While Glasgow's population grew from 784,500 in 1911 to one million in 1921 – where it remained until 1965 – there was little addition to the stock of burial grounds. The 19th century developers had set aside enough space for the expanding city and its dead and only Cardonald (1922), Glenduffhill (1934) and Carmunnock cemeteries (1938) were constructed in this period. Cremation also continued to grow in popularity from fewer than one per cent of disposals to around thirty-three per cent reducing the demand for grave space by one third. Following the Church of Scotland (Property and Endowments) Act of 1925, those church yards not already belonging to the local authority were transferred into its ownership setting Glasgow Corporation on the road to being by far the biggest provider of burials and cremations.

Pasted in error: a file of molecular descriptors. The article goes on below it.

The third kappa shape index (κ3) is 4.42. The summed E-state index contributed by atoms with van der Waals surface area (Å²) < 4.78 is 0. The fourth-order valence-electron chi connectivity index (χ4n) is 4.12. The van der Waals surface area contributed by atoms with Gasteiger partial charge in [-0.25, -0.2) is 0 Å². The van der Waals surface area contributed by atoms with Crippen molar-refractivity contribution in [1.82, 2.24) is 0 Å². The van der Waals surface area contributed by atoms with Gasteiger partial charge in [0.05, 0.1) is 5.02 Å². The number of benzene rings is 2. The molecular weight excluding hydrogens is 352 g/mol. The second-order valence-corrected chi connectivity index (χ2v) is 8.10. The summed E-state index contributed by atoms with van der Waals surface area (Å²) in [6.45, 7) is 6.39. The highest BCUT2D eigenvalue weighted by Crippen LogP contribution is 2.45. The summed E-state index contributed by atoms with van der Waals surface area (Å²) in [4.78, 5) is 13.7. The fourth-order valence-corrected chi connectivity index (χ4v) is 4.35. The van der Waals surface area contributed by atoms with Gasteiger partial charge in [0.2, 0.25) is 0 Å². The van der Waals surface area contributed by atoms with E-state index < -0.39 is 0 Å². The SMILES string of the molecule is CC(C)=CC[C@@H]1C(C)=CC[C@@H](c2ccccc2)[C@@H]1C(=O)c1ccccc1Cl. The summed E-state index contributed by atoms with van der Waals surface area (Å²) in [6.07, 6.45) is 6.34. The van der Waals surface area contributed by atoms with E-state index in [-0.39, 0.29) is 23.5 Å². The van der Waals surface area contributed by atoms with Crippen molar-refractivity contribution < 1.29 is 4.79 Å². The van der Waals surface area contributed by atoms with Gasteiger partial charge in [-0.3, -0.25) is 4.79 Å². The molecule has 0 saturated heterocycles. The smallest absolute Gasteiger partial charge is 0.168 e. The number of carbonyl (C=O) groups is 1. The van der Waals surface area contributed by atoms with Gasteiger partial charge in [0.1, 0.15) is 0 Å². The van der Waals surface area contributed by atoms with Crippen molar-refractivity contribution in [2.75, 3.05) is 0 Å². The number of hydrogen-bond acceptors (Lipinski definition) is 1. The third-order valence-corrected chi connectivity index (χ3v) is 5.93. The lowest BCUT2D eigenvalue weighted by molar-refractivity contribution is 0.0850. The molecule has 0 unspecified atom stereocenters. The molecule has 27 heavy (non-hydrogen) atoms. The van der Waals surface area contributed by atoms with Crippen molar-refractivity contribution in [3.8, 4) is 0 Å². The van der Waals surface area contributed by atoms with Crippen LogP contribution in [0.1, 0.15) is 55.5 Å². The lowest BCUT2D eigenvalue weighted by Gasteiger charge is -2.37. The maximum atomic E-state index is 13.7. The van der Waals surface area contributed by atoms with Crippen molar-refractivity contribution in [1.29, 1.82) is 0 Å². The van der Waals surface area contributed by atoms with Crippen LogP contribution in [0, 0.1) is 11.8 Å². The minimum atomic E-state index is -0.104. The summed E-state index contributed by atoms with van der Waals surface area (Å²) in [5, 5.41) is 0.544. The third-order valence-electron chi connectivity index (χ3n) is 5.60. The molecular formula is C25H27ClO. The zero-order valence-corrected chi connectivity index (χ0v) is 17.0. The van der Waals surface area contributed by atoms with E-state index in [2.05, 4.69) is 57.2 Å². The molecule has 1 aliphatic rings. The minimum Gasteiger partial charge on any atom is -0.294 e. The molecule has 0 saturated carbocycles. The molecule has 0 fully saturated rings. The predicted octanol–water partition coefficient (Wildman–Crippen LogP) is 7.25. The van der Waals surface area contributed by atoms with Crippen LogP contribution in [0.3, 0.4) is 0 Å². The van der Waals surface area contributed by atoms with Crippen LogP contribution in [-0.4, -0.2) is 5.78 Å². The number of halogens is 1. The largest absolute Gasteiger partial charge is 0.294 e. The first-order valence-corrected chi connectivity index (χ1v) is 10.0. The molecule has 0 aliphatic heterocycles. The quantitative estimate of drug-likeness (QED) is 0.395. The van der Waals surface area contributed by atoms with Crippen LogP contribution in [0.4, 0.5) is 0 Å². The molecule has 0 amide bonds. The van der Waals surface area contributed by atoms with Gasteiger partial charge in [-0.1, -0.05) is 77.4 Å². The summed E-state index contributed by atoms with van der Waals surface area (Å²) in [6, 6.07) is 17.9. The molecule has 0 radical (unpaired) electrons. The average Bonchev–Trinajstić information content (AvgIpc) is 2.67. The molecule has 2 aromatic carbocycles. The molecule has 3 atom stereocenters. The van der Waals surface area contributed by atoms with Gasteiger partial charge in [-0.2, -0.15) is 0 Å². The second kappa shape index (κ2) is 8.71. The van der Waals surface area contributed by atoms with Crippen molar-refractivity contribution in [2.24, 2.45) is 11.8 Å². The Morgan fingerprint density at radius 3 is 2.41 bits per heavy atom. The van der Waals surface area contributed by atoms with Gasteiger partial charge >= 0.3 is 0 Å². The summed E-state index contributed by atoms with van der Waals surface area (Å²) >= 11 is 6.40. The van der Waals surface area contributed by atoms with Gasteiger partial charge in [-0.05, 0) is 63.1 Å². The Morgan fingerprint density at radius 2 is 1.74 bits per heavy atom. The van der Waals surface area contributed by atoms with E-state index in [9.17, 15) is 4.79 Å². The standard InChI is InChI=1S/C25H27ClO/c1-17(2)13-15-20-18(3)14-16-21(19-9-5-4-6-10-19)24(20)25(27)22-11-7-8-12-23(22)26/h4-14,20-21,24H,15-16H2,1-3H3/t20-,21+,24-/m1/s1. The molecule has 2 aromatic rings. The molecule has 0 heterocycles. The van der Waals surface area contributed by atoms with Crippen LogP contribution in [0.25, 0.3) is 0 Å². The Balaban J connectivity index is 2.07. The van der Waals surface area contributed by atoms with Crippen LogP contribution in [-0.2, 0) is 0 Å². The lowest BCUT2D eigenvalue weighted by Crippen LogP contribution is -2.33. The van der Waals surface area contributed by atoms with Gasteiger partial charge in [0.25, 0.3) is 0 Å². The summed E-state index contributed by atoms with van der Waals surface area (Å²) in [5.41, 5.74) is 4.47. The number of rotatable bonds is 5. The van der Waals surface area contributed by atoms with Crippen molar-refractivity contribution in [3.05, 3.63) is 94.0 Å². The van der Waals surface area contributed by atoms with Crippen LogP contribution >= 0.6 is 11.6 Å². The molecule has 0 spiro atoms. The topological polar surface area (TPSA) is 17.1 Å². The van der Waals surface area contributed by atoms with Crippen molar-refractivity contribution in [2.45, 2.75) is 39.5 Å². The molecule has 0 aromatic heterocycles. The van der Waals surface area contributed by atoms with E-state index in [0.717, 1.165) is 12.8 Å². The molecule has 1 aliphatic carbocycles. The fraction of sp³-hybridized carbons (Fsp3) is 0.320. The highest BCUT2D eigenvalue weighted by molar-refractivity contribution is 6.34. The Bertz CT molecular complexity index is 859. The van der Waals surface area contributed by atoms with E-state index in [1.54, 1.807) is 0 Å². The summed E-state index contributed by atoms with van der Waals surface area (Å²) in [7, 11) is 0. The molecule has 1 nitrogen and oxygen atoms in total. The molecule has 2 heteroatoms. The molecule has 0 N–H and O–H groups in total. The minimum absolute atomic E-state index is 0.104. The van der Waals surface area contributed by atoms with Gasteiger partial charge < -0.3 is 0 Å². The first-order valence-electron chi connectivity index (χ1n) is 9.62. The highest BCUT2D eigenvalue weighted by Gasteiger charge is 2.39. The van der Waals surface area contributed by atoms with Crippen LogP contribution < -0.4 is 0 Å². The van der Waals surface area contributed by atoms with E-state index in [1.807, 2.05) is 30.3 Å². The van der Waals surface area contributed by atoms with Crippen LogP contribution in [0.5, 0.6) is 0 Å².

In this period, cemetery landscapes changed from mimicking the pleasure grounds of country estates to a far more utilitarian grid, designed for easy maintenance. Memorials also became more uniform as monumental masons offered standard stones that were sold from catalogues then machine cut and lettered. Another source of standardised memorials was the government which paid for small but distinctive stones for some of those killed in the two World Wars. The wholesale removal of ornamental cast iron from streets and gardens during the World War Two also affected cemeteries where cages – originally provided to protect the corpse from grave-robbers – curbs and railings were taken away, often significantly reducing the amount of architectural detailing on individual graves.
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